This 2002 Wally Lamb novel is a coming-of-age tale about Dolores Price, a self-conscious, miserable, and overweight adolescent who learns to overcome a series of obstacle to find her true identity. Set in the 1950s and 1960s, the novel follows Dolores from early childhood until womanhood and confronts weighty issues like women’s rights, guilt and shame, and sexuality.
South Carolina: ‘Bastard Out of Carolina’
Published in 1992, this semi-autobiographical debut novel by author Dorothy Allison is set in the author’s hometown of Greenville, South Carolina in the 1950s. It details the complex relationship between narrator Ruth Anne “Bone” Boatwright and her mother’s husband, who, after a series of family tragedies, begins sexually assaulting her.
South Dakota: ‘Little Town on the Prairie’
Set in De Smet, South Dakota, Little Town on the Prairie is the 7th book in Laura Ingalls Wilder’s autobiographical Little House series, which, of course, generated the popular television show. Published in 1941, this novel tells the story of a 15-year-old Laura’s attempts to work outside the home while attending school and eventually earning her teaching certificate.
Tennessee: ‘The Client’
Set mostly in Memphis, Tennessee, The Client is American thriller writer John Grisham’s fourth novel. Published in 1993, it tells the story of an 11-year-old, street-wise boy named Mark Sway who, while sneaking a cigarette with his brother, encounters a suicidal lawyer who tells them a fiery secret: the whereabouts of the body of a missing person who has been killed by a mafia hit man—who’s also the lawyer’s client.
Texas: ‘No Country for Old Men’
This 2005 novel by Cormac McCarthy takes place along the Mexican-U.S. border in 1980. It follows the catastrophic chain of events that occur after a curious hunter stops to investigate an abandoned pickup truck that is surrounded by violently wounded dead bodies. In the back of the pickup truck, he finds $2 million and heroin—and takes it.
Utah: ‘Under the Banner of Heaven: A Story of Violent Faith’
Another masterpiece by journalist Jon Krakauer, this 2003 book investigates the practices of Mormon Fundamentalists who live in isolated communities in Salt Lake City, Utah. Through extensive research, Krakauer tells the story of two brothers, Ron and Dan Lafferty, who, as members as the School of Prophets sect, claim they were instructed by God to kill a woman and her baby. These are the surprising books every teen should read before they graduate high school.
Published in 1913 and set in Beldingsville, Vermont, Pollyanna is a children’s class novel by Eleanor Porter. The novel, whose title is now synonymous with a person who has an overly optimistic outlook, tells the story of Pollyanna, a young girl who learns to find the good in every situation—an outlook that is tested when she suffers a debilitating injury.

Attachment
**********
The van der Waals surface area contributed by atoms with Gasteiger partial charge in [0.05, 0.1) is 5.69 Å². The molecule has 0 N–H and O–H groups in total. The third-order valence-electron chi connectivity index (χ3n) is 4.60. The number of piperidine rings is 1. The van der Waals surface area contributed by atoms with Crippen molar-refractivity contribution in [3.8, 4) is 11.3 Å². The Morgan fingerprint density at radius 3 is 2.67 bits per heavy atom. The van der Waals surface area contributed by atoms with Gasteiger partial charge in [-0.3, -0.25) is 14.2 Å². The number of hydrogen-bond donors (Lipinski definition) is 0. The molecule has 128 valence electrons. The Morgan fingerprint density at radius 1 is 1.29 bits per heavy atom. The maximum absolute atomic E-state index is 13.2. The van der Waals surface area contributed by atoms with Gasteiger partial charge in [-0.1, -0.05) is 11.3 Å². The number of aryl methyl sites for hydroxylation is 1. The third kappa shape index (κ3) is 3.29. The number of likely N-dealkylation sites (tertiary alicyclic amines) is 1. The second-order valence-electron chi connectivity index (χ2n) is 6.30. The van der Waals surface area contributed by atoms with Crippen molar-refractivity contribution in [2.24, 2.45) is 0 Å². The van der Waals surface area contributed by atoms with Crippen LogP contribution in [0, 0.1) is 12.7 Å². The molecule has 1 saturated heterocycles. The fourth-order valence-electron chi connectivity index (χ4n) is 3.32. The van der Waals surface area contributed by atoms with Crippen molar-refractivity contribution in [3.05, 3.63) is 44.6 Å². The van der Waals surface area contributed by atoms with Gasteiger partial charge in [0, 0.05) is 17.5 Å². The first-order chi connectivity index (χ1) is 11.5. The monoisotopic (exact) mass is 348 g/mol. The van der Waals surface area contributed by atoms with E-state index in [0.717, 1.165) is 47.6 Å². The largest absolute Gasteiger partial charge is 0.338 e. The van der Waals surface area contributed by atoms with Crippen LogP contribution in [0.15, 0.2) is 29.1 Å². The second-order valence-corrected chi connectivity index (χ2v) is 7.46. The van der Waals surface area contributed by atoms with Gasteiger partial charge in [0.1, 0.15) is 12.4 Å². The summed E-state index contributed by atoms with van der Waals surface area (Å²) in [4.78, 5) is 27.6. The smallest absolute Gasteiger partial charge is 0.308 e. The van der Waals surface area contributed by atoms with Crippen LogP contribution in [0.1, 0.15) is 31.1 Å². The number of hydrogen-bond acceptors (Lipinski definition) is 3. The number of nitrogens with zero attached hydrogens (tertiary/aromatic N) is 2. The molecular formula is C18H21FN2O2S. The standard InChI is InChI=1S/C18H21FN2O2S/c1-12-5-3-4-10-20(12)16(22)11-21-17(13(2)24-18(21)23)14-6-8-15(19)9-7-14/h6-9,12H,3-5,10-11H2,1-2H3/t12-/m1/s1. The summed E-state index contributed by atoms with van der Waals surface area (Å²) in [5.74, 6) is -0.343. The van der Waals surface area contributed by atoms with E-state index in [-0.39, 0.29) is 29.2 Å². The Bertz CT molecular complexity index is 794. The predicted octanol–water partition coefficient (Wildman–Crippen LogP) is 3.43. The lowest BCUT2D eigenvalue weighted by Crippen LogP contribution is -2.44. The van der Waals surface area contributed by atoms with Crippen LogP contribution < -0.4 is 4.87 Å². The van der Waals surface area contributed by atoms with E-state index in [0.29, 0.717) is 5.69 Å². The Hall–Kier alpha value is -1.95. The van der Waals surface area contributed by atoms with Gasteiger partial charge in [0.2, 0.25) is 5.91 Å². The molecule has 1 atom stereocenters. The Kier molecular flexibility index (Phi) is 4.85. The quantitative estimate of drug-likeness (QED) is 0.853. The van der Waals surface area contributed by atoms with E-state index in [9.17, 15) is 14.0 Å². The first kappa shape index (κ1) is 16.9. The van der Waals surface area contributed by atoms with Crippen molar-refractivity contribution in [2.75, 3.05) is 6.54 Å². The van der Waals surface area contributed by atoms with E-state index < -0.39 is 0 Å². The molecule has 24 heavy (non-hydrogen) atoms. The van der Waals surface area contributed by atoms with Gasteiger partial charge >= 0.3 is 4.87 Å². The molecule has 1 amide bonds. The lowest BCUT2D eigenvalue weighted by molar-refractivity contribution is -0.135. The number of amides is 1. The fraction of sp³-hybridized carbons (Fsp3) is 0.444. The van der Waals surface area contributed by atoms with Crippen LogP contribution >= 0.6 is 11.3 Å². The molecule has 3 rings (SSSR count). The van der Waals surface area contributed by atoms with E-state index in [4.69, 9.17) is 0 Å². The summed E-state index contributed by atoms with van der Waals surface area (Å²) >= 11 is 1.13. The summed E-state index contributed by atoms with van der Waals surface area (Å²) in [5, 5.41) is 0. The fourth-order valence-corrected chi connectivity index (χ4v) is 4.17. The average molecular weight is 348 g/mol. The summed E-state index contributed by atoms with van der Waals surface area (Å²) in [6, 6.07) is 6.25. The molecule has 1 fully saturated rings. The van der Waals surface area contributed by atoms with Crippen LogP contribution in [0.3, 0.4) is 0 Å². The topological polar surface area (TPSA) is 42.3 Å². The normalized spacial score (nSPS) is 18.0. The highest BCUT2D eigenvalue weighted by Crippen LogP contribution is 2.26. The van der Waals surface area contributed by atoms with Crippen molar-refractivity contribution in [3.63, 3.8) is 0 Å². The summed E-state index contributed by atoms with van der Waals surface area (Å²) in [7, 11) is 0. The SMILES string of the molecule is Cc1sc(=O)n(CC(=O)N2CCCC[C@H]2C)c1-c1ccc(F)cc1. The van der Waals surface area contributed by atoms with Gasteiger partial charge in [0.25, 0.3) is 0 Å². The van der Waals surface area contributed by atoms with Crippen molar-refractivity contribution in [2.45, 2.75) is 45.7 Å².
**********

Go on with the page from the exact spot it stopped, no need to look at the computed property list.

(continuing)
Virginia: ‘Flowers in the Attic’
This extremely popular novel by V.C. Andrews, which was published in 1979, tells the story of four children who are kept in the attic of their grandmother’s mansion for years after their father’s death, all so that their mother can claim an inheritance. After three years of torment, they begin to plot their escape and seek revenge on their mother.
Stephanie Meyer’s four-part series introduces adoring fans to the ordinary-turned-extraordinary life of Isabella Swan, who moves to the real life small town of Forks, Washington and meets her brooding vampire love interest, Edward Cullen. First published in 2005, Twilight spawned a series of movies and created a worldwide phenomenon.
West Virginia: ‘Freedom’
This 2010 novel by Jonathan Franzen has been widely regarded as a modern masterpiece of American fiction. On the surface, it appears to be a simple tale of love and marriage in modern America; dig deeper and unravel complex themes related to freedom, confinement, love, sex, loyalty, and what it means to be successful.
Wisconsin: ‘The Deep End of the Ocean’
Jacquelyn Mitchard’s 1996 debut novel tells the story of an ordinary, everyday American family ripped apart when their youngest son is kidnapped and then, nine years later, is returned. This harrowing tale, which was turned into a movie in 1999, explicitly explores mother Beth Cappadora’s grief and pain as she tries to hold her family together and parent her two other children while holding out hope for her son’s return.
Wyoming: ‘The Laramie Project’
The Laramie Project is a 2000 documentary-style play written by Moisés Kaufman and members of the Tectonic Theater Project about the kidnapping and brutal murder of openly gay University of Wyoming student Matthew Shepard. Through interviews with more than 200 Laramie residents, the playwrights chronicle life in the town in the year after the murder. Next, read about these books you probably never knew were banned.